CakeThe earliest cakes were offered as signs of thanks and praise for the mercies given to them by God.  Cakes were simply ground up wheat or corn (in the New World), mixed with a little oil or water, sometimes lightly scented with floral herbs or incense.  These proto-cakes represented an earnest offering of human hands, of hard work and sweat and heartbeats and laughter and tears.

As the world and people, and people’s relationship to God and each other have changed, cakes have changed, too.  Cakes are still seen and treated as special offerings—we see them (in Western Culture, at least) prominently displayed at our most holy and festive functions.  Wedding cakes, birthday cakes, Pentecost cakes (Red Velvet, naturally), cakes for parties and showers, or simply a decadent late afternoon tea in your very own kitchen nook—cakes set a tone that is undeniable.  The presence of cake provides us with a way to sort of…consecrate our time—to savor, to celebrate, to revel, and sometimes, to indulge.

01-Pentecost-2008lg-1Good cakes take time to make well, and the simplest ones are usually the best. Skimping on ingredients is never encouraged—use real eggs, use real milk, use real butter.  It’s a cake.  It’s supposed to taste like something you want to keep eating, even after it’s gone, and you end up licking the plate.  That’s what the process of moving Episcorific from being a seasonal treat (in zine form) into thedailycake.org (a daily slice of life, from many different viewpoints–including some old friends, from Episcorific days) has been like for us, over the last year and a half.  We’ve been hard at work getting ourselves organized and ready to invite you into this next step in our journey, together.  We’ve really missed you guys, and are so excited to be doing this, in a new direction.  We hope you’re as excited about the future as we are.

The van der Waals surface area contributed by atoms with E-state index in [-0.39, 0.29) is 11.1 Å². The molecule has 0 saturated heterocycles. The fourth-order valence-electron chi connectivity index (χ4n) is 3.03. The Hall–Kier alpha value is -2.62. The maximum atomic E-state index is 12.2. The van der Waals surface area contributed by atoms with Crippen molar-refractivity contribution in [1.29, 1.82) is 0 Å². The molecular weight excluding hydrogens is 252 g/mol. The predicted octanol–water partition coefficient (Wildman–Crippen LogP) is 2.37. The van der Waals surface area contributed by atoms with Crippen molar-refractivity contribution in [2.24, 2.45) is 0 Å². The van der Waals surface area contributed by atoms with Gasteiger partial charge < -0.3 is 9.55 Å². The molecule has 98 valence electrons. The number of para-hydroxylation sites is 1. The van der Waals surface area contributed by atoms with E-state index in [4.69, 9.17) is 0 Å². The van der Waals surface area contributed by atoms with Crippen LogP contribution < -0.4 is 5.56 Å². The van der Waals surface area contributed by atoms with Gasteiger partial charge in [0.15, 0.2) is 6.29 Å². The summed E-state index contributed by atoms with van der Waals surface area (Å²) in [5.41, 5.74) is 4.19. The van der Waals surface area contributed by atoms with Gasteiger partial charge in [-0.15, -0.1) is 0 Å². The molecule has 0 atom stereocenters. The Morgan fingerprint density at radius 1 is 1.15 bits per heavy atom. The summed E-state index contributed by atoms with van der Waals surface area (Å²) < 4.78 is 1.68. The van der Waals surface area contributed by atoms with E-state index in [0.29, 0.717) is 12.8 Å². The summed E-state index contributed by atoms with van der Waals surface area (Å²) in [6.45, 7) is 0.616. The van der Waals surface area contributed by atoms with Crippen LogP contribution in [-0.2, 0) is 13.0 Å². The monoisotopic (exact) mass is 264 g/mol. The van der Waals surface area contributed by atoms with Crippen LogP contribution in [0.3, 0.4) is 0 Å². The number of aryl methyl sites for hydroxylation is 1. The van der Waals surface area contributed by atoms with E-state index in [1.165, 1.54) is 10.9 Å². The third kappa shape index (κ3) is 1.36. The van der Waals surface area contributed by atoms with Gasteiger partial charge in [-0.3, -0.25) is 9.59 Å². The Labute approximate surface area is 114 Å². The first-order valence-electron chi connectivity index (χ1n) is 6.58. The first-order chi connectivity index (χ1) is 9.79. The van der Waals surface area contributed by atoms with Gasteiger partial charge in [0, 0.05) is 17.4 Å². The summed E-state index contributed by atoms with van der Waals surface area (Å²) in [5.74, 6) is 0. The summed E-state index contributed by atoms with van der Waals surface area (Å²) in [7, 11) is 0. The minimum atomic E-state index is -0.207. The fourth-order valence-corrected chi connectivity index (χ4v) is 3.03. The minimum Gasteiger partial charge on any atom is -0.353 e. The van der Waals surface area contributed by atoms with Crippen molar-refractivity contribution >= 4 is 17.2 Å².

We took a long hard look at what we were doing, and where we were going, and we decided that we wanted more.  We wanted to do something deeper, something bigger, something layered, sweet, serious, and absolutely intentional.  thedailycake.org is the offering that came to be, and what we present to you today, Pentecost 2013.  We come to you offering slices of how we see life–in our own voices, with our own sugar and spice, attempting to see Jesus next to us in the subway, in our cubicles, across our dinner tables, and in all the places we live, and move, and have our being.

We are excited to make this new adventure alongside each other, and with you.  It’s good to be here.

It’s good to have you here.

Have some cake.